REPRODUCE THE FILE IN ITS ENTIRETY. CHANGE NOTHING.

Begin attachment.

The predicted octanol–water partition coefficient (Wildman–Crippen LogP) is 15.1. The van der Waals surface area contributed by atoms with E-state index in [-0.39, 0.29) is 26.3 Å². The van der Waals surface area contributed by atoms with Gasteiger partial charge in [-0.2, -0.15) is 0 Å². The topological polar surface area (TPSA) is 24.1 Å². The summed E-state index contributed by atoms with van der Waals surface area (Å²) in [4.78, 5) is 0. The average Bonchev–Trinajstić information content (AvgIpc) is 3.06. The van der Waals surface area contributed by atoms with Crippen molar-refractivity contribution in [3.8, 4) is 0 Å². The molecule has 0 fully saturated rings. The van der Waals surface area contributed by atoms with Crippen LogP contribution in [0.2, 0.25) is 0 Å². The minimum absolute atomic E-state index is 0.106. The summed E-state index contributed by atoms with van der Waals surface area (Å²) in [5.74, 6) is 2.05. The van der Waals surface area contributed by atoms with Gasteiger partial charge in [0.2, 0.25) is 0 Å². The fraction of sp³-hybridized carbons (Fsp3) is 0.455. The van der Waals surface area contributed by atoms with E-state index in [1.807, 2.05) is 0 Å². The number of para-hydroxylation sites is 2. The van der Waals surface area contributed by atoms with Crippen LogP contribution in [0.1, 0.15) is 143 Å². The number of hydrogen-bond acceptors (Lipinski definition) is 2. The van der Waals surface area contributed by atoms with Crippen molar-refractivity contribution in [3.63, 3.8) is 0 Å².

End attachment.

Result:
The predicted octanol–water partition coefficient (Wildman–Crippen LogP) is 15.1. The van der Waals surface area contributed by atoms with E-state index in [-0.39, 0.29) is 26.3 Å². The van der Waals surface area contributed by atoms with Gasteiger partial charge in [-0.2, -0.15) is 0 Å². The topological polar surface area (TPSA) is 24.1 Å². The summed E-state index contributed by atoms with van der Waals surface area (Å²) in [4.78, 5) is 0. The average Bonchev–Trinajstić information content (AvgIpc) is 3.06. The van der Waals surface area contributed by atoms with Crippen molar-refractivity contribution in [3.8, 4) is 0 Å². The molecule has 0 fully saturated rings. The van der Waals surface area contributed by atoms with Crippen LogP contribution in [0.2, 0.25) is 0 Å². The minimum absolute atomic E-state index is 0.106. The summed E-state index contributed by atoms with van der Waals surface area (Å²) in [5.74, 6) is 2.05. The van der Waals surface area contributed by atoms with Gasteiger partial charge in [0.2, 0.25) is 0 Å². The fraction of sp³-hybridized carbons (Fsp3) is 0.455. The van der Waals surface area contributed by atoms with E-state index in [1.807, 2.05) is 0 Å². The number of para-hydroxylation sites is 2. The van der Waals surface area contributed by atoms with Crippen LogP contribution in [0.1, 0.15) is 143 Å². The number of hydrogen-bond acceptors (Lipinski definition) is 2. The van der Waals surface area contributed by atoms with Crippen molar-refractivity contribution in [3.63, 3.8) is 0 Å².